Evidence lacking, lawyer says in Lovelock bribery case

Nicquel Terry
The Detroit News

Detroit — An attorney for the embattled former Chesterfield Township supervisor said the federal government has not presented enough evidence to support the bribery and corruption charges brought against his client last month.

Jerome Sabbota said Thursday he wanted to remind the public that Michael Lovelock is still innocent until the accusations are proven in court.

“I haven’t seen the merit behind those allegations,” the Royal Oak attorney said after a hearing for Lovelock was held in federal court. “You have an investigation that we haven’t been privy to.”

Lovelock appeared in court, where he was arraigned on an indictment.

U.S. Magistrate Judge Elizabeth Stafford entered a not-guilty plea on his behalf.

Lovelock was indicted on four counts of conspiracy and demanding bribes in exchange for corruptly influencing his decisions as a supervisor.

Authorities say that between 2010-16, Lovelock accepted a total of $30,000 from a company with a “significant contract” with the township. He was arrested and arraigned Nov. 17.

Lovelock was one of three local officials charged with taking bribes from the company, that has been identified as Rizzo Environmental Services.

Clinton Township Trustee Dean Reynolds is charged with taking $50,000 to $70,000 in cash bribes from Rizzo in exchange for supporting the firm’s $3.5 million annual contract bid.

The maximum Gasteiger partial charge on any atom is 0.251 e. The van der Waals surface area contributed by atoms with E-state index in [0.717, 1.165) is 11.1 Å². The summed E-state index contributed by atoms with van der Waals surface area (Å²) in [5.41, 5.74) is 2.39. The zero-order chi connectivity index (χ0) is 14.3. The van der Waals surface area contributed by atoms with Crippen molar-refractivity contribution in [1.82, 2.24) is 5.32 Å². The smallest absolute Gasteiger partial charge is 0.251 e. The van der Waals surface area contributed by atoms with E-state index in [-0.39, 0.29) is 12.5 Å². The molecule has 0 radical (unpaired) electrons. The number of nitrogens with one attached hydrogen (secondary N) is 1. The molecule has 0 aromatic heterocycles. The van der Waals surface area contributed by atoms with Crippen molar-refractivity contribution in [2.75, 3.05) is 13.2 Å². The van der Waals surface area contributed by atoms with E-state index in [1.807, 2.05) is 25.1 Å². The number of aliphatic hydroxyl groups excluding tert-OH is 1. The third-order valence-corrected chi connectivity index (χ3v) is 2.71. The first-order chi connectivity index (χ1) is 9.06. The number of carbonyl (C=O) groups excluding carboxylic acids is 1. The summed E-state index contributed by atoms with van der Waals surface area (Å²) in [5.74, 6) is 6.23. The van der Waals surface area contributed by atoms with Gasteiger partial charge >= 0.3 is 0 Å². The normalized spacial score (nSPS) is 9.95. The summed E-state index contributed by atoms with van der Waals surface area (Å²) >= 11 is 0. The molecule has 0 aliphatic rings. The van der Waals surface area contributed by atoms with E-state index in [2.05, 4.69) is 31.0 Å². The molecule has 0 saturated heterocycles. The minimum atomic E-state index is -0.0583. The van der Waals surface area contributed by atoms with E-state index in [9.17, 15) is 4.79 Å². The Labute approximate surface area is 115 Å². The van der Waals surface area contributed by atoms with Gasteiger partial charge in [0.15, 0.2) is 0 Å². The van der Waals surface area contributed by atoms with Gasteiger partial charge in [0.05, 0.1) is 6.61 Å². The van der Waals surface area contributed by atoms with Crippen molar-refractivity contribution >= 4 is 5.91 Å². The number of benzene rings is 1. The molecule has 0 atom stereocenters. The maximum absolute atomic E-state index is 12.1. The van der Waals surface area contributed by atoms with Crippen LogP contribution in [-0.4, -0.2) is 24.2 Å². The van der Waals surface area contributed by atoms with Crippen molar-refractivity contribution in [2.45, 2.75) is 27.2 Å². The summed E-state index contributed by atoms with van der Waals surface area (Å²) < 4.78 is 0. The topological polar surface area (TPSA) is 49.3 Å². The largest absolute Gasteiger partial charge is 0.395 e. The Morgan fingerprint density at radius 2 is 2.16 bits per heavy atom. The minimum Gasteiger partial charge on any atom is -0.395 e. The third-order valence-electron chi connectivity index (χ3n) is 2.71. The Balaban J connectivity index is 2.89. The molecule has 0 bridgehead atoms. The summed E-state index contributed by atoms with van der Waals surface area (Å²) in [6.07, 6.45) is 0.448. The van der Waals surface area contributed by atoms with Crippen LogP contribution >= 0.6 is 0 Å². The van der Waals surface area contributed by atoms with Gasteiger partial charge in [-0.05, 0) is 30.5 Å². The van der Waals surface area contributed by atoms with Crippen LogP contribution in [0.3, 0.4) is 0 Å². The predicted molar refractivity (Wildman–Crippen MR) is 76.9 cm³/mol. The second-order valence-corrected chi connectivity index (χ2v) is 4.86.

Macomb Township Trustee Clifford Freitas is accused of taking $7,500 from Rizzo. An indictment for Freitas has been delayed because he is negotiating a plea deal.

Rizzo’s founder, Chuck Rizzo Jr., resigned from the company in October amid the scandal.

Lovelock, who had been supervisor since 2008, was unseated in November when he lost re-election to Daniel J. Acciavatti.

Sabbota said it’s possible authorities made a mistake in arresting Lovelock.

“This is just an allegation,” he said.

Sabbota compared it to the wrongful charge of DeAngelo Davis in the killing of Wayne State University Officer Collin Rose. The charges against Davis were dismissed and he was released from jail Wednesday.

Kelli C. Hodges, special agent for the FBI, said in a court affidavit Lovelock had been accepting bribes from a principal of “Company A.”

The FBI wiretapped that person’s phone and he was ultimately confronted with the evidence. He confessed to the crime, agreed to cooperate with the investigation and is identified as Cooperating Human Source One in the affidavit.

In September 2015, FBI physical surveillance captured a meeting between Lovelock and the source in a parking lot in Troy.

During the meeting, the source handed Lovelock $2,500 in cash in exchange for getting “Company A” paid by Macomb County for flood cleanup work it did in Chesterfield, according to the affidavit.

Lovelock had previously sent a coded text message to the source requesting the money, according to the affidavit.

“I hope for lots of carrots maybe 60 bundles just kidding rabbits hungry,” the text said.

“Carrots” is code for money, according to the complaint.


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